Continuing to live in France and having a job in the UK

Hi everyone,

I hope everyone is safe and well.

Having been a reader of all the Brexit posts and how informative they are, I now find myself needing some help…

I’ve been living and working in France for the past 6 years and have been able to obtain my 10 Year perm residency permit under the Brexit withdrawal agreement. I have now been offered a job back home in the UK, however wish to keep my apartment here in France to still use during the year as a second residence.

Does anyone have some more in depth information regarding my carte du sejour, as in I won’t technically be a resident of France anymore – but can I still use my permit to enter the country etc? Do I need to inform the prefecture that I will be no longer a resident, and will that begin to affect the 5 year out of the country ruling?

FYI I’ll be planning to still spend a few months of the year in France – but will register tax, healthcare etc all back home in the UK…

Thanks in advance for any insights!

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The 5 years will be obvious from your tax returns.

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Hi Jane,
Thanks for your response – maybe there was a confusion regarding my question. Totally understand this part!
My questions were more around how should it work with the carte de jour? Can I still use this upon entering France or not? Do I need to inform the prefecture that I will keep a registered address here in France but will no longer be a ‘resident’? And will this contribute to the 5 continuous years ruling that i’ll be able to be out of the country or as i’ll be coming and going from France still this won’t actually matter (hope that makes sense!)

Why are you not just becoming a frontalier and keeping your French residence? There are a couple of us on here.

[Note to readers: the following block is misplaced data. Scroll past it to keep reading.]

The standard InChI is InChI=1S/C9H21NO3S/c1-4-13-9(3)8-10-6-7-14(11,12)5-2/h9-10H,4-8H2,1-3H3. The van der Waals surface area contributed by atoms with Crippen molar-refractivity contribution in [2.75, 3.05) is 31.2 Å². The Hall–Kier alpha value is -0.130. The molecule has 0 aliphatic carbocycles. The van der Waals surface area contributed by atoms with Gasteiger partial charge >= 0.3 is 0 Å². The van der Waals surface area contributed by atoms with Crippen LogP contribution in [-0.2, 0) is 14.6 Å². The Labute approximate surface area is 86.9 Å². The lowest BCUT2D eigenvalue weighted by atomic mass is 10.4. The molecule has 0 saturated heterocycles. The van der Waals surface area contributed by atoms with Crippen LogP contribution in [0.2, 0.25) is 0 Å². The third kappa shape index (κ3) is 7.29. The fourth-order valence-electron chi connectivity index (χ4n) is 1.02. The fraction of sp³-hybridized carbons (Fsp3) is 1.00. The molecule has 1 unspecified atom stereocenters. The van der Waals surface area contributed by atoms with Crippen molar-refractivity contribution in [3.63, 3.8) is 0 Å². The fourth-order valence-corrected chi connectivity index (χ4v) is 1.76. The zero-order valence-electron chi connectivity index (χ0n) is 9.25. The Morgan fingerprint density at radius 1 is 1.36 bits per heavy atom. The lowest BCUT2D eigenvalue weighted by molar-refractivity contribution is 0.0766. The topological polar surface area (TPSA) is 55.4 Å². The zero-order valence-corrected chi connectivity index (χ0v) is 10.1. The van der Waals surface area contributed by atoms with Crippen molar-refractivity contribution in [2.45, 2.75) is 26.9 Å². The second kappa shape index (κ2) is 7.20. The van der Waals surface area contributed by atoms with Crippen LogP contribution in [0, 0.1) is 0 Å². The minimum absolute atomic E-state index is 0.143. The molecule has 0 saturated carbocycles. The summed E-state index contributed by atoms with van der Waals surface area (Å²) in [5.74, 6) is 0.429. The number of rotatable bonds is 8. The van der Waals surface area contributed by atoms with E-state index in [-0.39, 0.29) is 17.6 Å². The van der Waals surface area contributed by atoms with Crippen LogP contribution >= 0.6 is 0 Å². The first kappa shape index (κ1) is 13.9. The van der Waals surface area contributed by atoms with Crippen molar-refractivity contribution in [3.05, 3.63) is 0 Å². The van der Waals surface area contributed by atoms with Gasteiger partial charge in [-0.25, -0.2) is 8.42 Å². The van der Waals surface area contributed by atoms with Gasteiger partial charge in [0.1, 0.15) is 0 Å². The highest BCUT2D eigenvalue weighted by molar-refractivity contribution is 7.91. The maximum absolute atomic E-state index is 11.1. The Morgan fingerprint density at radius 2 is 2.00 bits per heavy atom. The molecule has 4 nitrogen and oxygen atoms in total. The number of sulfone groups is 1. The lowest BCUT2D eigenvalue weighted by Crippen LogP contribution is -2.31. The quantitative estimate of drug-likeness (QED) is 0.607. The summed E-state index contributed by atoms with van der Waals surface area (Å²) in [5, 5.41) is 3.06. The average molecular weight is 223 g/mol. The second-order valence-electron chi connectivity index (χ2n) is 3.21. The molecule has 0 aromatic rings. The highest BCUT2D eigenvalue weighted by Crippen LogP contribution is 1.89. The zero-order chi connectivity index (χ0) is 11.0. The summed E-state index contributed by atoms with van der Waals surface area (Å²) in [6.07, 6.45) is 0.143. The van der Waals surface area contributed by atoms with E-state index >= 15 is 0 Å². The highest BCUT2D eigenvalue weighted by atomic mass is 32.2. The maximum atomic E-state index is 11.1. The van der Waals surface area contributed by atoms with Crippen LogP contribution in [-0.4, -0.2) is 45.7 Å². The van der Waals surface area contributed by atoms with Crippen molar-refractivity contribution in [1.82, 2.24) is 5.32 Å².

@KarenLot Presumably to avoid paying our taxes.

Well I should think so.

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Do you mean in addition to presenting your passport, in order to stay longer than 90 in 180 days? I don’t think you have to relinquish your CdS upon moving back to UK, as you are permitted to leave for up to 5 years, so I think you’ll be fine until 2027.

I don’t own property here so don’t know whether it’s in your interest to tell your local Mairie that it’s now going to be your second home (taxe d’habitation may be different?). But, even if you do, I’m not sure the customs agents at the airport / port would ever be aware. I’d imagine they’d just look if your CdS is still valid.

Of course, it might be different if they ask you why you’re travelling… I’m not sure I’d recommend lying and saying you live here when you don’t, if you are ever asked :wink:

Well people have their own situations and no one knows what the future will bring.

But who wants to eat in a restaurant where the food is cheap but has no nutrition if they can choose a perhaps slightly more expensive restaurant that actually delivers quality and nutrition?

PS if you leave France I think I saw somewhere that you have to inform the fisc when you leave and that you still need to fill in your French tax return for another 3 years (and presumably pay relevant tax). I may have got it wrong, as I wasn’t paying attention.

Many people, judging by the number of fast food and burger places that seem to thrive. I can’t understand it myself.

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Hi Karen, thanks for your reply. I am unsure as to what a ‘frontalier’ is, could you explain?

Hi Gareth,
Thanks for your reply. Yes exactly I mean when entering back to France at passport control…I wouldn’t stay longer than 90 days as I’ll be traveling for work it was more of just is it ok to do this etc…?

I will email my local prefecture and see what information they can provide.

Technically, I am a frontalier (frontalière) though I’m not currently working. I had this status when I applied for my Withdrawal Agreement CDS and it was fine. It’s an accepted case that you can be resident here and work somewhere else. Though these days fewer people can do it between the UK and France as a work permit would be needed for most due to Brexit now. There’s at least one other regular poster on here who is a frontalier too and I am sure there are others. Typically they would expect a weekly commute but Covid relaxed that, I am not sure what the patterns can be now as work patterns are changing. You’d need to maintain everything that proves this is your home and you travel for work, not to live, elsewhere. Things like owning in France vs renting in UK, can help avoid ambiguity about this.